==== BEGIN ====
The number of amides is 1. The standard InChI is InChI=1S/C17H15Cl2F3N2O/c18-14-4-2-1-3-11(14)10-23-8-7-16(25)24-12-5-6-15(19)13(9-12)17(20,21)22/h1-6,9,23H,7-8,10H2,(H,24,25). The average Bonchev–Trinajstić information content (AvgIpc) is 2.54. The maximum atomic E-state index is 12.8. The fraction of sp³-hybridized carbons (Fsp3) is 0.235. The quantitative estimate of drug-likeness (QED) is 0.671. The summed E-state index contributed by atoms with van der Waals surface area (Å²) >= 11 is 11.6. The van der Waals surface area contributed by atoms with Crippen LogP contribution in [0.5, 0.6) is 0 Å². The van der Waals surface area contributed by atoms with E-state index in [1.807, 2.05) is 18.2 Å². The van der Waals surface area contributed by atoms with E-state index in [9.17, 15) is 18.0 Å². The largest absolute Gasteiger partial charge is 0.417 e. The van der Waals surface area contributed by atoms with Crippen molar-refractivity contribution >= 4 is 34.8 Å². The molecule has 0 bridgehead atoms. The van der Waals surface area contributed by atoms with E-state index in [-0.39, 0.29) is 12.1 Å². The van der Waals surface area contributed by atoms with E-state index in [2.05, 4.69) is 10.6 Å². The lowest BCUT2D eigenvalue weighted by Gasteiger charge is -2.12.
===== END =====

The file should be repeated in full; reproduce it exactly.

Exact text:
The number of amides is 1. The standard InChI is InChI=1S/C17H15Cl2F3N2O/c18-14-4-2-1-3-11(14)10-23-8-7-16(25)24-12-5-6-15(19)13(9-12)17(20,21)22/h1-6,9,23H,7-8,10H2,(H,24,25). The average Bonchev–Trinajstić information content (AvgIpc) is 2.54. The maximum atomic E-state index is 12.8. The fraction of sp³-hybridized carbons (Fsp3) is 0.235. The quantitative estimate of drug-likeness (QED) is 0.671. The summed E-state index contributed by atoms with van der Waals surface area (Å²) >= 11 is 11.6. The van der Waals surface area contributed by atoms with Crippen LogP contribution in [0.5, 0.6) is 0 Å². The van der Waals surface area contributed by atoms with E-state index in [1.807, 2.05) is 18.2 Å². The van der Waals surface area contributed by atoms with E-state index in [9.17, 15) is 18.0 Å². The largest absolute Gasteiger partial charge is 0.417 e. The van der Waals surface area contributed by atoms with Crippen molar-refractivity contribution >= 4 is 34.8 Å². The molecule has 0 bridgehead atoms. The van der Waals surface area contributed by atoms with E-state index in [-0.39, 0.29) is 12.1 Å². The van der Waals surface area contributed by atoms with E-state index in [2.05, 4.69) is 10.6 Å². The lowest BCUT2D eigenvalue weighted by Gasteiger charge is -2.12.